Do college commits avoid stress?

Brendan Massoud, Staff Writer

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Senior year is a stressful time; there is no denying that.

With college admissions at the forefront of virtually everyone’s mind, along with regular school work and whatever fall activity one has going on, it is no wonder that the final year of high school is often a very exciting and anxiety-filled year.

However, for a small minority of the students at Staples high school, senior year may not be as burdensome.

How, you ask? The answer is simple: these students have already verbally committed to college for athletics.

If that sounds like an easy fix to the hassle, it is most definitely not. According to “CBS News,”only around two percent of all high school athletes will ever get to play at the collegiate level.

That said, already committed athletes will be relieved of some of the tensions, like Jordan McNair ’15, who has been recruited for soccer since sophomore year and will be attending Dartmouth University next fall.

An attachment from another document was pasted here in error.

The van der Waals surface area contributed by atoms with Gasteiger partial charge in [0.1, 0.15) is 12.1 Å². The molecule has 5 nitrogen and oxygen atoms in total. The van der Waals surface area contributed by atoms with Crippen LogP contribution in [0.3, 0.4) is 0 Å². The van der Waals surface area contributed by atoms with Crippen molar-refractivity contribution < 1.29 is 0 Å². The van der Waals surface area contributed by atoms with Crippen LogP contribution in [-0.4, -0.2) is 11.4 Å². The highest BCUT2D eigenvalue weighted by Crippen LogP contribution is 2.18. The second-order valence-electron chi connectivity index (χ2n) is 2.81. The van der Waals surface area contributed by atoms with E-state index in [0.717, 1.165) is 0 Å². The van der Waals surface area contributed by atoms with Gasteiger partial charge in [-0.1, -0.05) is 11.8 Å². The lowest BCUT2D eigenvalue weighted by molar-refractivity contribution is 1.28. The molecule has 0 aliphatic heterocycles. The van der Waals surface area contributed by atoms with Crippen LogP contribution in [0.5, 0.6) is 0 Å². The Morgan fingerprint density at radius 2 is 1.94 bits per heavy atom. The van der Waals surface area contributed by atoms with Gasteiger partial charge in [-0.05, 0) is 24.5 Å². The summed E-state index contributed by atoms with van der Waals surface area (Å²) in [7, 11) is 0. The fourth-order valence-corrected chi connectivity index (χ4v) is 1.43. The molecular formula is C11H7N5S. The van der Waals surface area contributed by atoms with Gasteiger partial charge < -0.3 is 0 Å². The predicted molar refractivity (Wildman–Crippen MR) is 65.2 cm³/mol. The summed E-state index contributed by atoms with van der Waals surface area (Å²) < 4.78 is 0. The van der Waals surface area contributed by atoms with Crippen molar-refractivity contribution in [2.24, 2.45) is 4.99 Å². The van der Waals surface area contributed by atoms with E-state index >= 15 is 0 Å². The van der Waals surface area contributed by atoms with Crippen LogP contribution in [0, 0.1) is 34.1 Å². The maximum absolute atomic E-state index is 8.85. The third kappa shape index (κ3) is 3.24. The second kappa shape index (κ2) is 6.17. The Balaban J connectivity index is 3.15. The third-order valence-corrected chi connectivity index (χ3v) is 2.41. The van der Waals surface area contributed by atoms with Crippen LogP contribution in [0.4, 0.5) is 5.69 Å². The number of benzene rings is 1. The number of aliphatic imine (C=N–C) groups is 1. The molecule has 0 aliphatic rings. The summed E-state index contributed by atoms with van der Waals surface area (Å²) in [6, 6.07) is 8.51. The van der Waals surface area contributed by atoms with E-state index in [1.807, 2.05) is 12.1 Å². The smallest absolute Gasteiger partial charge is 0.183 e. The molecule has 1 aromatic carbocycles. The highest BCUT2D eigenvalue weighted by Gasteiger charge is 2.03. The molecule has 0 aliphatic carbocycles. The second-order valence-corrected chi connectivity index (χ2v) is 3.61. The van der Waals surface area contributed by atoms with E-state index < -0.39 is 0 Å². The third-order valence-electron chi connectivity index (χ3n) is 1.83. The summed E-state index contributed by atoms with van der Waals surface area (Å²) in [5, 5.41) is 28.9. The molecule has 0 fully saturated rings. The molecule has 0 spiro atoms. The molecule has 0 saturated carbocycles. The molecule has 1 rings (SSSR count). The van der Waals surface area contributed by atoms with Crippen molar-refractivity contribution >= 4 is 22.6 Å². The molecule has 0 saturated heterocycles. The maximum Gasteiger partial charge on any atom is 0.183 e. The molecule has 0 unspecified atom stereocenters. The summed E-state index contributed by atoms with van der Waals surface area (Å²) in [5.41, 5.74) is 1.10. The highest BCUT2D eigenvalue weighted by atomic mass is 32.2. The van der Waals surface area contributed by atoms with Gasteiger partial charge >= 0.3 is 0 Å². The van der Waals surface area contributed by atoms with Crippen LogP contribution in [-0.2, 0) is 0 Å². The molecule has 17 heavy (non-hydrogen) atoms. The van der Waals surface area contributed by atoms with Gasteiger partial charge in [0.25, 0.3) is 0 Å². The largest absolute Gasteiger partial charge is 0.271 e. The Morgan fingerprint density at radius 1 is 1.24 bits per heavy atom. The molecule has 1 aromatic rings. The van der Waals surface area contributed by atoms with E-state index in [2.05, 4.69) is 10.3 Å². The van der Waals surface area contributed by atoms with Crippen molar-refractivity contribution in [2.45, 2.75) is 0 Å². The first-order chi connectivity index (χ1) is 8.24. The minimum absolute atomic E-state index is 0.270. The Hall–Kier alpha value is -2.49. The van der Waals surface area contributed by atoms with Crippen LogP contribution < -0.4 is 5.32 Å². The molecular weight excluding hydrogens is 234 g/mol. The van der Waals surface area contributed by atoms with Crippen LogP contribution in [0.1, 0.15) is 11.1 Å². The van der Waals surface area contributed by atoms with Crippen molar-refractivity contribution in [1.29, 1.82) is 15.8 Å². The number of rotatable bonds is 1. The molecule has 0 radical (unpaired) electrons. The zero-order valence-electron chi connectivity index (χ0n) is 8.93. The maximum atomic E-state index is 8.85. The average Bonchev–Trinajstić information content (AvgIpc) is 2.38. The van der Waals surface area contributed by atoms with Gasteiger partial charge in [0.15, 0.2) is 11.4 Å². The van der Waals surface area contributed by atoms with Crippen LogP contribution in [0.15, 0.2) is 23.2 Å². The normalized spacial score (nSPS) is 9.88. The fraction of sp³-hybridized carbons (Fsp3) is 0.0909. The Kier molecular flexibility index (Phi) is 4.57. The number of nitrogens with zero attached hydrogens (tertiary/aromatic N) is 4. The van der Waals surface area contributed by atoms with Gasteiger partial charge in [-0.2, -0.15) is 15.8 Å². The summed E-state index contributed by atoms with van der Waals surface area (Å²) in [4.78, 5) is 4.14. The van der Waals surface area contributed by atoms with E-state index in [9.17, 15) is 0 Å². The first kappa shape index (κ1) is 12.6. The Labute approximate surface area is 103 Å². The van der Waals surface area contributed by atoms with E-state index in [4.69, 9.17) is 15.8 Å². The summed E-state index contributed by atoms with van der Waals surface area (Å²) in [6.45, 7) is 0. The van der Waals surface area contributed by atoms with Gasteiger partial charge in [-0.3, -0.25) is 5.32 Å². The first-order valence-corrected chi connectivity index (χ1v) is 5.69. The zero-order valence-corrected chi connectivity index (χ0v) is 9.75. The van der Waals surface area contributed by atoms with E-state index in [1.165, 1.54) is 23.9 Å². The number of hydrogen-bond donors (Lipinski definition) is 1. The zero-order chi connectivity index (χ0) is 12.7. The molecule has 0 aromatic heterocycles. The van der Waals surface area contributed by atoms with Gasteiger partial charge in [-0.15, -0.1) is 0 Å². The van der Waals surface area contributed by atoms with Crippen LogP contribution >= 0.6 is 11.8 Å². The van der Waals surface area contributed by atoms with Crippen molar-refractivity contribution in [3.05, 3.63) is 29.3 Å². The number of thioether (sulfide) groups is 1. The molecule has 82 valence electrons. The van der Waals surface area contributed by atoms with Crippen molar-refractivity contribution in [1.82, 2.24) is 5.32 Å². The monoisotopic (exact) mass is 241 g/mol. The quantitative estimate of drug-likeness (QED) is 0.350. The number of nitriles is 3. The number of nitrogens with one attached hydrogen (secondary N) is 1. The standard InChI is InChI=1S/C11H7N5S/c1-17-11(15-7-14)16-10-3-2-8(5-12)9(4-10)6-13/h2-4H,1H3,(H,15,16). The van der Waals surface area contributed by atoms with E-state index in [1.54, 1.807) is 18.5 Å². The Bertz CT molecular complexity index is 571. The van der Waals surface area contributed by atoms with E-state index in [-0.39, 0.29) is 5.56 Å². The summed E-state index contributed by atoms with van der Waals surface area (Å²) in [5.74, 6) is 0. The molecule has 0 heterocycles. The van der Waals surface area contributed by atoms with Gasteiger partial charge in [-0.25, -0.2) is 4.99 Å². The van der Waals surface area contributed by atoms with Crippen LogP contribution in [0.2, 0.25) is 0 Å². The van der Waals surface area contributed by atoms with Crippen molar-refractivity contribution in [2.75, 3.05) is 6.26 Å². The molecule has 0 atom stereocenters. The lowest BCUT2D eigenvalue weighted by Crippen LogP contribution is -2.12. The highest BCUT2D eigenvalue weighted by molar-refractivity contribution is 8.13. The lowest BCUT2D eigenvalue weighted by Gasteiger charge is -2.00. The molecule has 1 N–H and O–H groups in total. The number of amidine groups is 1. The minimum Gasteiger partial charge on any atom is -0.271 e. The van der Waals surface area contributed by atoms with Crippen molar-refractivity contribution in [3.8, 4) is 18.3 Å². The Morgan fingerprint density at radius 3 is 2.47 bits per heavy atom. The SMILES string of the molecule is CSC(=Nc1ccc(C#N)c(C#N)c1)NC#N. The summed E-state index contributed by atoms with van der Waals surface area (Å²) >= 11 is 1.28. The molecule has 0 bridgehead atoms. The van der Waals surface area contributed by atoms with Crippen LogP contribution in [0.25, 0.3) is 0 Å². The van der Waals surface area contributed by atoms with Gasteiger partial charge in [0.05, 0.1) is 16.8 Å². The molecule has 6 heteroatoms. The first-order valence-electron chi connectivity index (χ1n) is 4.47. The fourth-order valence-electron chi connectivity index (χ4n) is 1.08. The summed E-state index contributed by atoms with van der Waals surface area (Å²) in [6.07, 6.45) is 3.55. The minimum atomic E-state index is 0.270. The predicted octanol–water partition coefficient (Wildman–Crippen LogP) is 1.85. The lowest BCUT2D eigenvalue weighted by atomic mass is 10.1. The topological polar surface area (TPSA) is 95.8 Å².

When asked about his feelings towards college, McNair stated, “I think there’s a little less stress, but I was never really that stressed to begin with, so it hasn’t affected me.”

To some athletes, however, knowing that they will be playing college sports in 2015 presents a challenge in itself. Ian Burns ’15, who will be attending Columbia University for baseball, elaborated, “I actually feel more pressure to do well this year in school and on the field so I’m prepared for next year.”

Of course, all student-athletes continuing into college must maintain their excellence both in the classroom and on the field, a task that can seem very daunting.

As the senior class edges closer and closer to graduation, there is sure to be many more aspiring young talents earning spots on college rosters.

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